When you complete day 30 of your challenge, the most important thing to do is to celebrate. Congratulations! What you have accomplished is no small thing — and you know it best because you lived it.

“By experiencing pleasure, one does not necessarily savor. Attentive and appreciative awareness of the pleasure must also occur or we would not consider the experience to involve savoring.”

When you have properly savored your achievement, the time comes to draw solid, data-based conclusions from your challenge. Before you get to analyzing it, let the stats settle for at least a week. The point is for your last posts to go through the initial boost of traffic — so that you can compare all your articles in the same way.

  • Which posts I felt most proud of and enjoyed writing,
  • Where the readers’ and my own preferences intersected,
  • What my next steps as a writer should be.

Step 1: Create a table with all the data

First, I needed to put all the relevant data in one place. For that, I created a Google sheet, which you can access here. I recommend you keep it open in a separate tab for the rest of this article, so you can easily refer to it as you read.

Step 2: Mark top views and engagement

Drawing on the 20–80 rule, I first marked the six posts (20%) that received the most views. Then I noticed that there was one more that was very close to the mark of the top six. I decided to count it in as well.

Step 3: Mark curiosities and personal favorites

There were certain posts that got very few views, but they stood out in terms of the read or fan ratio. I decided to mark them in the column “curiosities,” to take note that there was probably something valuable about them, too.

Step 4: Find the intersection of readers’ and my own preferences

With this, I had identified the preferences of my readers — as well as my own. Now was the time to find the articles in which those preferences overlapped.

Step 5: Analyze the content of the top 20%

Now was the time for the truly pleasant part. I got to read my own best work and draw conclusions about why these particular pieces stood out.

  • The style I used in the top stories was largely conversational. These were not very researched posts — mostly, they were based on my own experiences. This was new to me, as for a long time I believed that I needed to heavily rely on scientific research in order to make any claims.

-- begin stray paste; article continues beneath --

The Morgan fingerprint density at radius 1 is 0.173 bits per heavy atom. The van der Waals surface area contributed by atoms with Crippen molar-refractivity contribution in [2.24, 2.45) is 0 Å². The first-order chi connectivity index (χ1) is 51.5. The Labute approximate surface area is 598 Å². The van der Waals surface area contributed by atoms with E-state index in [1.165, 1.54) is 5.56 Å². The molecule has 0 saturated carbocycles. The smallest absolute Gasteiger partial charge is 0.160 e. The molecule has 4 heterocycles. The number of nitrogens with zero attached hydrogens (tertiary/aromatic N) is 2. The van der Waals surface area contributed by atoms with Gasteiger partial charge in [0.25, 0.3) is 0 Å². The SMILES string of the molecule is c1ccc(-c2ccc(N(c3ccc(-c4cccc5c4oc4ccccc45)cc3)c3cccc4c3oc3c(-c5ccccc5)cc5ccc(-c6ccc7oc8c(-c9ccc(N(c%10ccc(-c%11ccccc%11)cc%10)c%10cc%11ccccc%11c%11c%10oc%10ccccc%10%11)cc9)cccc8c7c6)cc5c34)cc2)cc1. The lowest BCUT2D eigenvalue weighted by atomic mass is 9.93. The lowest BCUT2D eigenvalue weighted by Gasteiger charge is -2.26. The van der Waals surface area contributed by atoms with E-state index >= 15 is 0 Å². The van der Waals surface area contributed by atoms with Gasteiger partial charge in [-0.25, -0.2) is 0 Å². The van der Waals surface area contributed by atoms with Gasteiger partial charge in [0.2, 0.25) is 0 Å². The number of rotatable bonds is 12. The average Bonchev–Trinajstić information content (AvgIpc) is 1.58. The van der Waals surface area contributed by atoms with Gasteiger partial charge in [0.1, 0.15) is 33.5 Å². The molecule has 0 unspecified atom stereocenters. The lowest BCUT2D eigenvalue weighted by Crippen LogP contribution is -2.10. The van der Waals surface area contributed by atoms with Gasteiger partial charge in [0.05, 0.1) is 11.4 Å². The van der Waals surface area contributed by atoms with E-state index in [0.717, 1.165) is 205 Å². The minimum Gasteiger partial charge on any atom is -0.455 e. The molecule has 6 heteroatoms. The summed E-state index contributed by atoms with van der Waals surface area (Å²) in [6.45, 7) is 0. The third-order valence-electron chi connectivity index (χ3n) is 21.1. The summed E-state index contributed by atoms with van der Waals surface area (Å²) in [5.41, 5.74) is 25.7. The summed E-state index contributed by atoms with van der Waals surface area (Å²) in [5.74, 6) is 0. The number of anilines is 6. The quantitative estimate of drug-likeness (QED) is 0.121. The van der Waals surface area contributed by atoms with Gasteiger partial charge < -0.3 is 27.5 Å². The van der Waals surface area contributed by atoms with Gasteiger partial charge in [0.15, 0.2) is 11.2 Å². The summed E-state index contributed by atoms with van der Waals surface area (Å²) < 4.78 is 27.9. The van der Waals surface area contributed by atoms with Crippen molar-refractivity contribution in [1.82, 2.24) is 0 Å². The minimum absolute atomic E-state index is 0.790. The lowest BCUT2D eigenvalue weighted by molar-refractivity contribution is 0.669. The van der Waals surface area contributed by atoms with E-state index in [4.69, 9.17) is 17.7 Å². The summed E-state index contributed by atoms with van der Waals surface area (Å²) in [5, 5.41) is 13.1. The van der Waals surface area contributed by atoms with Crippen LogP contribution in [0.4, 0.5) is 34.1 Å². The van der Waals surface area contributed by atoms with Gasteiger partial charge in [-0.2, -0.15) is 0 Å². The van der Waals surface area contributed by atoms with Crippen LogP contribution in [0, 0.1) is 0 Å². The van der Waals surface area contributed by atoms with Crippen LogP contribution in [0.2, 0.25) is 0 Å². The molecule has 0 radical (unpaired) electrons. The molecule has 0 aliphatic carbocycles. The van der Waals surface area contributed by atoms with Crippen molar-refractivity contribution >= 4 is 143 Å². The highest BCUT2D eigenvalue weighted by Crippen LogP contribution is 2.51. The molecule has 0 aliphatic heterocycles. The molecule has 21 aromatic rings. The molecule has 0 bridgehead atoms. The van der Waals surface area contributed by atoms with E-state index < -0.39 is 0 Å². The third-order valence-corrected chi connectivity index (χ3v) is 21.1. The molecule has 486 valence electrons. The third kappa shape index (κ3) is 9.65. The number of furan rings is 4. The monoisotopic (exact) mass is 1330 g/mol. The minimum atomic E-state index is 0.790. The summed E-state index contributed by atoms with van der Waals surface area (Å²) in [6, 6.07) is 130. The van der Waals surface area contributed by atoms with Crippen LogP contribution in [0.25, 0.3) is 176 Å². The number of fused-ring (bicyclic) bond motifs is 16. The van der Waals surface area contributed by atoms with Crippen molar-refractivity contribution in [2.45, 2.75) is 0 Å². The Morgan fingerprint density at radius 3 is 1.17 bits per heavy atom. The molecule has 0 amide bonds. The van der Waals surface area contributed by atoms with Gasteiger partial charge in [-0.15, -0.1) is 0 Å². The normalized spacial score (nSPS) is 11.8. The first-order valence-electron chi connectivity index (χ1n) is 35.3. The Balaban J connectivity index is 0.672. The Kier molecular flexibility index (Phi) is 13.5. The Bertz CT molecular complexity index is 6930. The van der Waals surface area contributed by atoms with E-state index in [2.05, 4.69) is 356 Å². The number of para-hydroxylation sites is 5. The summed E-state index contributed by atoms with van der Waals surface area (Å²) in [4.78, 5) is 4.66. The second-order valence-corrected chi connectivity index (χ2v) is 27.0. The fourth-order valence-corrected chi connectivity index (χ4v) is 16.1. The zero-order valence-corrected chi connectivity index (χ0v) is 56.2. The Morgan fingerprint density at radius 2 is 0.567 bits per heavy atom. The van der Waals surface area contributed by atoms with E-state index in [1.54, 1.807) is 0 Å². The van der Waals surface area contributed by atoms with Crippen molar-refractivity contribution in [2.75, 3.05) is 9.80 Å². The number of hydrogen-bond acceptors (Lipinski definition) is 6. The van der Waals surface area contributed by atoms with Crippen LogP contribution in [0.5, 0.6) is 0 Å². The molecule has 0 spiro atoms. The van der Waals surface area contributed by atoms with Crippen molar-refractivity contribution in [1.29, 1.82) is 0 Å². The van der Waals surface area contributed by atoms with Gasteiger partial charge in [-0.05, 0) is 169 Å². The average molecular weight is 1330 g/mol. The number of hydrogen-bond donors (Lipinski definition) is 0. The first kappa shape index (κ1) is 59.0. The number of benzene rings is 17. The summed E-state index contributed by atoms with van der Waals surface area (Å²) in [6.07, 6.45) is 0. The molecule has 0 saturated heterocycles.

• The headlines spoke directly to the reader and encouraged a sense of connection. Five out of six headlines contained some form of “you” or “me” words. Interestingly, two headlines contained the same word — “intimacy” — which I had already used successfully in headlines before.
  • Most of these stories were saturated with feeling. I found a lot of passages that I easily got emotional about, even as I re-read them many times. I also remember that writing those felt more liberating in comparison to other stories that didn’t make it to the top six.
  • Although it is not immediately apparent in all pieces, I started noticing an unconscious pattern in how I structured the default flow of my posts — especially the storytelling-based ones. Usually, I begin by briefly stating how things are. Then, I go back in time to share an experience from my own life to illustrate this. Towards the end, I tend to highlight a transformation or turning point that occurred. Then, I proceed to summarize.
  • Is there something that connects the style of these posts?
  • What do you notice about your favorite passages — or those most highlighted by the readers?
  • Can you say something about the structure? Your tone? Emotional content?

Step 6: Formulate recommendations for the future

It’s time to wrap it all up. You got lots of data and insights out of this experiment. They allowed you to understand your own and your audience’s preferences better — but hopefully, they have also shed some light on the things you want to improve.

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